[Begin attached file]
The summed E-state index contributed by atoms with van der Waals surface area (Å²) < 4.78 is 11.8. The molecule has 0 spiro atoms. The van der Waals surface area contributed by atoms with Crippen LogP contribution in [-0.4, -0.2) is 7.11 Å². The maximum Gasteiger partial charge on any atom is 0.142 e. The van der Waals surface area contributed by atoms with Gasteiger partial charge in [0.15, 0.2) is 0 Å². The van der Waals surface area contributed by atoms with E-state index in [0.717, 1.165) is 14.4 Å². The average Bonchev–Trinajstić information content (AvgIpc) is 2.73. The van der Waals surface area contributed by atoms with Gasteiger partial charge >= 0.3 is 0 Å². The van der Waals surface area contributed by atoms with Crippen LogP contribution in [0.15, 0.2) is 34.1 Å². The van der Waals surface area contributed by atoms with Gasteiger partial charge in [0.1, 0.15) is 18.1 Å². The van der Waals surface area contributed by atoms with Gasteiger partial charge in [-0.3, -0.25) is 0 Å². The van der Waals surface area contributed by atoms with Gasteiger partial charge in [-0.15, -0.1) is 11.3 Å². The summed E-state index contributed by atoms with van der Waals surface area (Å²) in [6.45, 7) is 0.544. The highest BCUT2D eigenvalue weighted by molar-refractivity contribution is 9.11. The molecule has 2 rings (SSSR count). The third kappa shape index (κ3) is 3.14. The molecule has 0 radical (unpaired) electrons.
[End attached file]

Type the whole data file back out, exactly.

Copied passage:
The summed E-state index contributed by atoms with van der Waals surface area (Å²) < 4.78 is 11.8. The molecule has 0 spiro atoms. The van der Waals surface area contributed by atoms with Crippen LogP contribution in [-0.4, -0.2) is 7.11 Å². The maximum Gasteiger partial charge on any atom is 0.142 e. The van der Waals surface area contributed by atoms with Gasteiger partial charge in [0.15, 0.2) is 0 Å². The van der Waals surface area contributed by atoms with E-state index in [0.717, 1.165) is 14.4 Å². The average Bonchev–Trinajstić information content (AvgIpc) is 2.73. The van der Waals surface area contributed by atoms with Gasteiger partial charge >= 0.3 is 0 Å². The van der Waals surface area contributed by atoms with Crippen LogP contribution in [0.15, 0.2) is 34.1 Å². The van der Waals surface area contributed by atoms with Gasteiger partial charge in [0.1, 0.15) is 18.1 Å². The van der Waals surface area contributed by atoms with Gasteiger partial charge in [-0.3, -0.25) is 0 Å². The van der Waals surface area contributed by atoms with Gasteiger partial charge in [-0.15, -0.1) is 11.3 Å². The summed E-state index contributed by atoms with van der Waals surface area (Å²) in [6.45, 7) is 0.544. The highest BCUT2D eigenvalue weighted by molar-refractivity contribution is 9.11. The molecule has 2 rings (SSSR count). The third kappa shape index (κ3) is 3.14. The molecule has 0 radical (unpaired) electrons.